In Luke 13:1-5, Jesus took advantage of two local tragedies to make the point that, in a major way, all sins and all sinners are equal. The incident of the collapsed tower was in all likelihood a time-and-chance accident. However, Jesus alluded to those who died as being sinners, and He implied that those in His audience were also sinners who deserved to die—and would, unless they repented.
What is interesting is a possible reason why Jesus responded as He did to their report of Pilate's action. He seems to have detected in their attitude that they thought that those killed by Pilate deserved to die! The victims were sinners who "got what was coming to them," implying that they themselves were righteous. Jesus' replies that they were just as guilty as those who died! Someone's sudden and violent death is not proof that he is particularly more wicked than others.
Jesus' point is that, while it is not our responsibility to judge the degree of sinfulness of those who die suddenly and violently, it presents us with a golden opportunity to meditate on the state of our character and standing before God. We may be in just as much danger as those we regard as being very wicked!
We live in a world that is given to extremes of judgment. One extreme is to call victims of a random tragedy "innocent," when the Bible shows no such human being exists. They are only innocent of causing the calamity that brought about the sudden end of their life. The other extreme is that human nature has a propensity to judge that those killed in such a circumstance were in reality great and wicked sinners who got what they deserved. This suggests that those making this determination are in good standing with God.
Ours is a topsy-turvy world. We desire with all our being for things to go "right." We want good to be rewarded and evil to be punished. But we find in places like Psalms 37 and 73 that evil men often prosper, live in peace in lovely homes, wear fine clothing, are surrounded by their families, receive acclaim and honors within the community, and die at a good old age. Conversely, the righteous suffer afflictions, are unappreciated, persecuted, demeaned, dishonored, reviled, scattered, and perhaps even cut off in the prime of life!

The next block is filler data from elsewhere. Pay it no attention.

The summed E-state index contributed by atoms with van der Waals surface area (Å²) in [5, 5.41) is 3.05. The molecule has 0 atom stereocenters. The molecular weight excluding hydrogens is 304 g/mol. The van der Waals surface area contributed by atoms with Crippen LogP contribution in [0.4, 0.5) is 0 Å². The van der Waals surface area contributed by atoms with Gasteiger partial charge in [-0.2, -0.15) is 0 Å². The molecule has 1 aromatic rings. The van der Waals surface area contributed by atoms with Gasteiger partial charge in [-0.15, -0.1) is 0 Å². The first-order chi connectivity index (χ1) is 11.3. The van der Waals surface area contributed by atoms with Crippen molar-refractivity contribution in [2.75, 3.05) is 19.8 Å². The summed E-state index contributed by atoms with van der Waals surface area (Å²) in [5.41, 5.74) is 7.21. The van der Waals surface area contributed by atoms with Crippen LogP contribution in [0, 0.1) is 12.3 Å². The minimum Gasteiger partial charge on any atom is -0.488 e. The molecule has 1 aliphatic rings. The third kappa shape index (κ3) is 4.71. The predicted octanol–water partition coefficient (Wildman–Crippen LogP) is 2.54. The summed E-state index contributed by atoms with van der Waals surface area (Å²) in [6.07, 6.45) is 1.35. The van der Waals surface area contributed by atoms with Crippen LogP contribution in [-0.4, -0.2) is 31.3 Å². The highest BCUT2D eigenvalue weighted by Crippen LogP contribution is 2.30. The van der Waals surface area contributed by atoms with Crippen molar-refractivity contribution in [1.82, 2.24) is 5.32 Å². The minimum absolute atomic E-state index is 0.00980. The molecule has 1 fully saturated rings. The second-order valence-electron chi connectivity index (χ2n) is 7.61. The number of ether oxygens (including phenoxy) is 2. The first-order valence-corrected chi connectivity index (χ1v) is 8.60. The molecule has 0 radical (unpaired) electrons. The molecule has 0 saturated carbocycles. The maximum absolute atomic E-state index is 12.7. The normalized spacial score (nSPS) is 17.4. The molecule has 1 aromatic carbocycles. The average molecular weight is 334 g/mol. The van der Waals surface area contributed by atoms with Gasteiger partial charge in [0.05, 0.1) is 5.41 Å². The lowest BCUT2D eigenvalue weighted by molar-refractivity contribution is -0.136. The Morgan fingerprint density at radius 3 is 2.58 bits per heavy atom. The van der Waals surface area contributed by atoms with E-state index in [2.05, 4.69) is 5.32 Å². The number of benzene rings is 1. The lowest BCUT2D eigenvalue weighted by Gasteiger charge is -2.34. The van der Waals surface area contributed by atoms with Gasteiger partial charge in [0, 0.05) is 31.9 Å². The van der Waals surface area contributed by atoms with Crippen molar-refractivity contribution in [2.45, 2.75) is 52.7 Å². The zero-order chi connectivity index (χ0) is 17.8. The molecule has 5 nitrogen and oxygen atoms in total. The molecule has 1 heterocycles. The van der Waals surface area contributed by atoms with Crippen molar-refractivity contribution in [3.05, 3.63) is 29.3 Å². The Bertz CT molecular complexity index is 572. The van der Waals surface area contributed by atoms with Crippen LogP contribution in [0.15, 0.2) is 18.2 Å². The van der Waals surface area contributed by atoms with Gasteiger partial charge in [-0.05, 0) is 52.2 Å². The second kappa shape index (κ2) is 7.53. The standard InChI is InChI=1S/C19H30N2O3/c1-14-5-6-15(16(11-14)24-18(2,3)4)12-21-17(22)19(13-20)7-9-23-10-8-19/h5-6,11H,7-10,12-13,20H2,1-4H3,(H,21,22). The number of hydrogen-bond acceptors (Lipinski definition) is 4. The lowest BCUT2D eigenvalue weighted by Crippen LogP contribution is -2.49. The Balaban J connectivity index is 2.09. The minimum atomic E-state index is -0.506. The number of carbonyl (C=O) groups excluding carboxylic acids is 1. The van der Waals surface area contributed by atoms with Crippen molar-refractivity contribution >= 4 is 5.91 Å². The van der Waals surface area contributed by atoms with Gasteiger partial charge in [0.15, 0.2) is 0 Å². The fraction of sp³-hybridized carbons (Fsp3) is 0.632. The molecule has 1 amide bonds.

Some things involving life, judgment, and the out-working of God's purpose are simply beyond our knowing. We also have a very difficult time correctly judging the intent of another person's heart. Thus, God cautions us to be careful.
But He expects us to be able to judge the intent of our own heart correctly. We should know what is going on inside. So often, though, even in this we allow ourselves to deny the evil of our own motivations. We proudly justify ourselves by thinking, "God won't mind. It's just a 'little' sin that won't hurt anybody. And, besides, I need to do this." Is there really innocence in this kind of thinking?
John W. Ritenbaugh
The problem of human suffering and sin raises serious questions, and in His reply to such a question, Jesus' speaks of repentance and judgment (Luke 13:1-5). He continues with the Parable of the Barren Fig Tree (verses 6-9), which refers to tragedy among the Galileans (verse 1). History fails to record the exact incident, but the revolutionary activities of that time made anything possible. Galileans, says Josephus, were especially susceptible to revolt.
In His discussion, Jesus does not attribute tragedy or accident directly to any person's sin as the Jews did—instead, He affirms the sinfulness of everyone. A person who flagrantly sins can expect judgment to come eventually, though it may be long delayed (Ecclesiastes 8:11-13). Victims of calamity die physically, but anyone who does not repent faces spiritual death.
Martin G. Collins
Parable of the Barren Fig Tree
Other Forerunner Commentary entries containing Luke 13:1: